OVER AN eight-year span, 138 of 1,584 cyclists who started the Tour de France had to withdraw because of injuries — almost half from crashes that fractured their clavicle (the most common injury), wrist, hand, femur, humerus (not funny) or ribs. Sounds pretty perilous, but it’s nothing compared with the statistics in a recent Lancet article covering research from the National Highway Traffic Safety Administration.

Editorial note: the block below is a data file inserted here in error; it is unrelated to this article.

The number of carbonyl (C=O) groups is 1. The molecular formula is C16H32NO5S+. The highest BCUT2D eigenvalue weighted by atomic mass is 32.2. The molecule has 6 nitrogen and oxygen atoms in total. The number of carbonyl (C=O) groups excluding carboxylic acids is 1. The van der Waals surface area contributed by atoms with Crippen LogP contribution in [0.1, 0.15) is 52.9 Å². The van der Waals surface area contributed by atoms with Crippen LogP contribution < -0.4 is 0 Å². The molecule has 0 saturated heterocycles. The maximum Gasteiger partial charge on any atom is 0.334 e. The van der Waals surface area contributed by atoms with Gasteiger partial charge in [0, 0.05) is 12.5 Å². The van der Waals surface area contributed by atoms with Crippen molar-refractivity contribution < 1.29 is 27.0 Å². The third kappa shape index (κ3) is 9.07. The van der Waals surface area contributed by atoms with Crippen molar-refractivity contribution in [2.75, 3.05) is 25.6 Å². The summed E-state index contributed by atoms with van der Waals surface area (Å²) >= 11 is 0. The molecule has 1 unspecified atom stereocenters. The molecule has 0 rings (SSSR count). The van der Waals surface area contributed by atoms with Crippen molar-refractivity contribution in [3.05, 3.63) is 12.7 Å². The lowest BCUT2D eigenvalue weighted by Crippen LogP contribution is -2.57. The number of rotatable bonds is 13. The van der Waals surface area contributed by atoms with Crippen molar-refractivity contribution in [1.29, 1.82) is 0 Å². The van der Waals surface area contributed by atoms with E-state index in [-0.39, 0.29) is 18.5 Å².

It reveals the escalating risks associated with biking, especially in congested urban centers where bike-sharing programs speed commuters to work and students to school. There were 36.5 million trips on bike-share systems last year. Consider this: